Posted: Sunday, September 7, 2014
POCATELLO — During his eight years on the Idaho Fish and Game Commission Randy Budge has done everything from wrestle with pelicans to dodge complaints about wolves from heavily armed sportsmen in North Idaho. Budge, a native of Soda Springs and a Pocatello attorney, served on the commission from 2006 until this June. State law only allows for Fish and Game commissioners to serve for two four-year terms.
“I’m the beneficiary of term limits,” Budge told members of the Pocatello Rotary during Thursday’s noon luncheon meeting.
Although Budge said he learned a lot about the biology and science of fish and game management in the Gem State, he also learned a lot about sociology. He referred to some of the more colorful public hearings he attended as “cheap entertainment.”
Budge said the wolf debate in Idaho sparked the most interesting exchanges. After being introduced in the Greater Yellowstone Area in 1995, Idaho’s wolf population grew to about 1,500 animals quickly, according to Budge. This led to the delisting of wolves as endangered in 2010 when Idaho established a hunting season for wolves.
“Wolves have been the dominant issue,” Budge said. “I can’t figure out why some people demonize wolves and other people idolize them.”
The reintroduction of wolves to the ecosystem in North Idaho became a hot issue when the one of the state’s largest elk herds went from about 15,000 animals to about 1,500.
Budge said the Fish and Game commission was forced to device an “escape plan” after holding a hearing in Wallace after the elk herds started to dwindle. He said there were vocal forces on both sides of the issue present in the crowd of about 300 people. He also said the meeting was located next to a bar, which was probably not a good thing.
And last year when a group in Salmon organized a wolf and coyote derby with prizes for killing the most animals, Budge said the commissioners were inundated with hateful emails from pro-wolf people. Budge said he responded to the concerns by betting that not one wolf would be killed and he was right.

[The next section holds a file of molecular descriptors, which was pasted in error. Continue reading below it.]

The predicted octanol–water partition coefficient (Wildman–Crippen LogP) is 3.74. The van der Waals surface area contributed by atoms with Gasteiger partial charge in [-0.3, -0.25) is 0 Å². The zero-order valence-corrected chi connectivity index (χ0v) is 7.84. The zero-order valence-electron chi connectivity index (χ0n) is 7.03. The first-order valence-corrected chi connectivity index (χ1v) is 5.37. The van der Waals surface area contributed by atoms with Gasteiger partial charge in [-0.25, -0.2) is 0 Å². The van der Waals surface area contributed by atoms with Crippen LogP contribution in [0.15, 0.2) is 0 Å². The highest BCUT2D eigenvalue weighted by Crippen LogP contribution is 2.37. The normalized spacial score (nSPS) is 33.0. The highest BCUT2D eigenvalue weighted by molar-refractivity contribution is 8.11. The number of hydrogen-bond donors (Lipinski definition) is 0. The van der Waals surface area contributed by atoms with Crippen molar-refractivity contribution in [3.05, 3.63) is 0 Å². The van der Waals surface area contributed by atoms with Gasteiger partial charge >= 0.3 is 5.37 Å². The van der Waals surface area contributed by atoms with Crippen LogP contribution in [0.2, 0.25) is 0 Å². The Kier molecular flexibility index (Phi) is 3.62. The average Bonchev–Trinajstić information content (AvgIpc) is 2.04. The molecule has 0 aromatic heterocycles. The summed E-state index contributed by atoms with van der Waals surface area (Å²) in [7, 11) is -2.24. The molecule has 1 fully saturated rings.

According to statistics shared by Budge at the Rotary meeting, Idaho has sold 43,000 wolf tags since seasons were established and hunters have only killed 400 wolves.
That’s a low success rate compared to either deer or elk hunting. He said last year Idaho hunters killed about 50,000 deer for a 30 percent success rate and elk hunters had a 20 percent success rate with about 20,000 elk harvested.
“We don’t have a large wolf problem,” Budge said.
He explained that five areas in North Idaho have seen wolf depredation severely affect the elk population, but that is not the case in the other 25 areas of the state.
An avid fisherman, Budge said one of his main focuses on the commission was to do something about the exploding pelican population at Blackfoot Reservoir. He said the state is invested in bringing back larger numbers of Yellowstone cutthroat trout, but the thousands of pelicans along the Blackfoot River and reservoir have devastated the trout numbers.
Because pelicans are protected under federal migrant bird legislation, simply killing the birds wasn’t an option. Idaho Fish and Game finally received permission to oil pelican eggs on two main island in the reservoir to keep them from hatching.
Budge said management of the state’s fisheries has been a big success and fisherman alone contributed about $550 million to the state’s economy last year.
Budge said Idaho has the lowest cost for a resident fishing license of the 11 surrounding states and the second lowest cost resident hunting license making the sports very affordable for Idahoans.
He said Idaho Fish and Game faces to major challenges in the future.
The first challenge is that the agency is trying to manage all of the state’s wildlife, game and non-game, but its funding is strictly through the sales of hunting and fishing licenses. No general fund money is given to prop up the agency’s $82 million annual budget.
Another challenge facing the department is the fact less young people are becoming fishermen and hunters. This means license revenue will fall in the future and bring the need for budget cuts to Fish and Game, according to Budge.
Budge said of all the youngsters who complete hunter safety courses only 10 percent get a hunting license the next year.
He said the younger generation doesn’t seem to have the same fascination with the great outdoors that he did as a kid and shared a story about visiting the Lewiston Fish and Game headquarters.
Lewiston houses a massive taxidermy collection of every wild animal and fish in the state. When Budge visited there were two young boys sitting on the floor in the middle of the impressive display playing a game on an iPod.
His efforts to call their attention to the mounted animals around them fell on deaf ears.
“That’s going to produce a challenge in the future,” Budge said.